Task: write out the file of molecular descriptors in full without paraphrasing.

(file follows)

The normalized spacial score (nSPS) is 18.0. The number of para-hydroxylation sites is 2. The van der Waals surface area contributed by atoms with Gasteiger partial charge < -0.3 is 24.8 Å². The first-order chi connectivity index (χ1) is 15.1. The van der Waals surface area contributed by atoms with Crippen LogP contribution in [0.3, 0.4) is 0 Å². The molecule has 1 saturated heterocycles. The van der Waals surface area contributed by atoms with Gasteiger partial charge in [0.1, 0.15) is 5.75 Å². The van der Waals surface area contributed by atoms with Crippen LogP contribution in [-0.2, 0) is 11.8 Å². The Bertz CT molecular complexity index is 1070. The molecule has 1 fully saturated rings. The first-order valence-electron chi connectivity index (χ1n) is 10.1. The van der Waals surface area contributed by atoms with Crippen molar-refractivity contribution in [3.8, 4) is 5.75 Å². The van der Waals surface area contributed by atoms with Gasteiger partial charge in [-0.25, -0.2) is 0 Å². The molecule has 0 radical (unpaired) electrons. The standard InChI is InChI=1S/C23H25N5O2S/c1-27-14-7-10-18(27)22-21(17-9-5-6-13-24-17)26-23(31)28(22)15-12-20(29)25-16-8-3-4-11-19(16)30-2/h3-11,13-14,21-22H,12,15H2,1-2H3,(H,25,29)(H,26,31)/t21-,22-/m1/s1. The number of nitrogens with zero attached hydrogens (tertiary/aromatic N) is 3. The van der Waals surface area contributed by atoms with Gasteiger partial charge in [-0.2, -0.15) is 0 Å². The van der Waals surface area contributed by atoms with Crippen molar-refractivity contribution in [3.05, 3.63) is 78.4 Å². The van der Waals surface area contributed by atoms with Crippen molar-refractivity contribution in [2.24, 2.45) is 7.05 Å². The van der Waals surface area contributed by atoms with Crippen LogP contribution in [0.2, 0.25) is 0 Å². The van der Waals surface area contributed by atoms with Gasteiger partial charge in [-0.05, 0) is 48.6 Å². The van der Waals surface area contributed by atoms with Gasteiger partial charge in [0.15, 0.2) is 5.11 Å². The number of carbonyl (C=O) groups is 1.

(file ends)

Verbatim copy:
The normalized spacial score (nSPS) is 18.0. The number of para-hydroxylation sites is 2. The van der Waals surface area contributed by atoms with Gasteiger partial charge < -0.3 is 24.8 Å². The first-order chi connectivity index (χ1) is 15.1. The van der Waals surface area contributed by atoms with Crippen LogP contribution in [0.3, 0.4) is 0 Å². The molecule has 1 saturated heterocycles. The van der Waals surface area contributed by atoms with Gasteiger partial charge in [0.1, 0.15) is 5.75 Å². The van der Waals surface area contributed by atoms with Crippen LogP contribution in [-0.2, 0) is 11.8 Å². The Bertz CT molecular complexity index is 1070. The molecule has 1 fully saturated rings. The first-order valence-electron chi connectivity index (χ1n) is 10.1. The van der Waals surface area contributed by atoms with Crippen molar-refractivity contribution in [3.8, 4) is 5.75 Å². The van der Waals surface area contributed by atoms with Gasteiger partial charge in [-0.25, -0.2) is 0 Å². The molecule has 0 radical (unpaired) electrons. The standard InChI is InChI=1S/C23H25N5O2S/c1-27-14-7-10-18(27)22-21(17-9-5-6-13-24-17)26-23(31)28(22)15-12-20(29)25-16-8-3-4-11-19(16)30-2/h3-11,13-14,21-22H,12,15H2,1-2H3,(H,25,29)(H,26,31)/t21-,22-/m1/s1. The number of nitrogens with zero attached hydrogens (tertiary/aromatic N) is 3. The van der Waals surface area contributed by atoms with Gasteiger partial charge in [-0.2, -0.15) is 0 Å². The van der Waals surface area contributed by atoms with Crippen molar-refractivity contribution in [3.05, 3.63) is 78.4 Å². The van der Waals surface area contributed by atoms with Crippen molar-refractivity contribution in [2.24, 2.45) is 7.05 Å². The van der Waals surface area contributed by atoms with Crippen LogP contribution in [0.2, 0.25) is 0 Å². The van der Waals surface area contributed by atoms with Gasteiger partial charge in [-0.05, 0) is 48.6 Å². The van der Waals surface area contributed by atoms with Gasteiger partial charge in [0.15, 0.2) is 5.11 Å². The number of carbonyl (C=O) groups is 1.